A PeaPod, Some IX=Too Danged Hot
THE POD IS TOO DANG WARM!
Shug's pod adventures forced me to (at 10 PM last night) takedown my Uber comfortable JRB bridge hammock/MW 4 and put up my Claytor No Net and Speer Peapod. No supercold temperatures like Shug and the Minnesota adventurers experienced, of course. But how do you make for a challenge when the forecast is only for +20? By using less insulation on top: no TQ.
My previous experience with this set up in the wilds of Wyoming was using: 20° Speer Peapod, one space blanket underneath, my Bozeman mountain works 14 ounce Polarguard jacket (either worn or fluffed up on top of me, maybe worn backwards) an 8 ounce pants, a 9 ounce down vest, and some kind of hat. I recall that on the first night (coldest night) with a low around 27F I was just barely warm enough on top. (Sleeping under the stars, no tarp) I definitely was not toasty warm, but was not too cool to sleep. The rest of the week I was just fine, with lows a few degrees warmer than that first night.
The plan for what would be different last night, at similar temps, would be replace the space blanket with a MMG IX UQ. Also, instead of my Polarguard stuff, I wore a thin Merino wool base layers with heavy fleece top and bottom (Mountain Hardware monkey fur top, Moonstone pile pants). And a 25-year-old Patagonia pile balaclava. Then I used my Uber light Polarguard jacket(same as previously) on top to fill in around my neck as needed. It was 28° when I went to bed, with a forecast low 21°.
The pod and IX was too dang hot! I read a couple of chapters with the pod mostly open around my chest area, hands outside the pod in order to hold the book where I could see it in my headlamp. I really stayed quite comfortable for this entire reading period. I was amazed that my hands stayed warm holding the book outside the pod, without gloves. Then it was lights out, close the pod up. I maintained a several inch breathing hole throughout. It wasn't long till the balaclava I had to come off. As with previous experiences with this Peapod and Claytor No Net hammock, I was once again amazed at the amount of heat that seems to be "generated" in the head and neck area. Then I had to start increasing the size of the vent hole to maybe 6 inches in diameter. Then I turned on my left side with legs straight and then fetal. Pod rotated with a breathing hole off to the side. Very comfortable, very very warm. Top and bottom for the most part. In fetal, I felt some coolish areas around my knees, which I'm assuming is because my knees were compressing the pod loft in that area. But still overall very warm. Most of the time I was too warm on the verge of sweating. Also it did not get as cold as forecast, I don't think it got any lower than 26 or 27. Wind was not a factor. So okay, obviously I should have removed a layer or two. But I was having my usual lousy backyard sleep, so after about four hours considering I was so dang warm it was no challenge when I had to get up to pee I just went inside.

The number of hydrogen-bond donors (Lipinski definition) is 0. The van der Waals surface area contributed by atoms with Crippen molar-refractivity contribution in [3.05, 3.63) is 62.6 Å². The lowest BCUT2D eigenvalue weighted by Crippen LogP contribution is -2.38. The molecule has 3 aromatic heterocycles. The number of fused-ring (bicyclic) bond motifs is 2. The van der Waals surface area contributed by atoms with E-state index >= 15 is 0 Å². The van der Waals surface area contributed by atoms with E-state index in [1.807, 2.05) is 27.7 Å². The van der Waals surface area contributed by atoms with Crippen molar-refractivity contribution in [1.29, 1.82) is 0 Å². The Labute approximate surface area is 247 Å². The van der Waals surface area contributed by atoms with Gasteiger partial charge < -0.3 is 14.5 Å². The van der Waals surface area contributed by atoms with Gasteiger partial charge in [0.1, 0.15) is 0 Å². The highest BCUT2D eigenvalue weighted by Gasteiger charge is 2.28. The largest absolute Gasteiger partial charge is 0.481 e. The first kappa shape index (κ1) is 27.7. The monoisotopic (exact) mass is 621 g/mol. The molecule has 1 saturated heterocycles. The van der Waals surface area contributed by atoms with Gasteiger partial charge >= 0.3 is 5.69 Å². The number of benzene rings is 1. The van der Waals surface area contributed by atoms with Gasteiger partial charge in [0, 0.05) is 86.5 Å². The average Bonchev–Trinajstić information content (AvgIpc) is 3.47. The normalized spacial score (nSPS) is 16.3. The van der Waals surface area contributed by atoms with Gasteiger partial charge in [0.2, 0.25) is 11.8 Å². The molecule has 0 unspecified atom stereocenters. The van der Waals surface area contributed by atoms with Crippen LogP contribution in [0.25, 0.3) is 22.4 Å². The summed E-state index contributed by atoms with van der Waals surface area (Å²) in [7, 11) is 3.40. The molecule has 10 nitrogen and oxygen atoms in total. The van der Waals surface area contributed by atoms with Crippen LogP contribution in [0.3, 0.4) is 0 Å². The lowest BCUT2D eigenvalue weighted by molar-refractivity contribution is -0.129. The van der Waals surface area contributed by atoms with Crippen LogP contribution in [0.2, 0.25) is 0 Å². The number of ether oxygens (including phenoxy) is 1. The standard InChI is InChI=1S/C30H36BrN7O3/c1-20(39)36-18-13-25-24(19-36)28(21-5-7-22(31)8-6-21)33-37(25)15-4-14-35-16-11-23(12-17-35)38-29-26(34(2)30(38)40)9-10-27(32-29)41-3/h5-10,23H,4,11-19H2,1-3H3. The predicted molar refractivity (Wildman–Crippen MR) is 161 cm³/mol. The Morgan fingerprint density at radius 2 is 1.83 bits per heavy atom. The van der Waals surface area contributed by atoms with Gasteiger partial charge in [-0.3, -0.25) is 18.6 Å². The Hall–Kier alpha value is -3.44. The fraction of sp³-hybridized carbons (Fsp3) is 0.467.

Now this was a way warmer experience than I had previously with a very similar overall set up insulation wise. So I guess it was the IX under quilt? Do you guys think that two layers of IX (Molly Mac Gear first-generation with Insultube added) between hammock and pod (instead of a space blanket used previously) could add enough heat from the bottom to make it feel almost too warm on top? (IX weighed about 8 ounces and might or might not act as a vapor barrier compared to the two or 3 ounces of space blanket) On bottom it just felt toasty warm and was comfortable. But then I was well within the rating of the Peapod on bottom anyway. All of the sensation of being too warm seemed to be on top, most especially in the head and neck area. By the way, I did not notice any condensation at all. Loft in the head and neck area seems as puffy as usual. Of course it wasn't very cold.
A claustrophobic would not like this system. Using something like a JRB BMBH with adequate top quilt and separate hood is a much more "open", less restricting experience. But it sure is warm for the weight.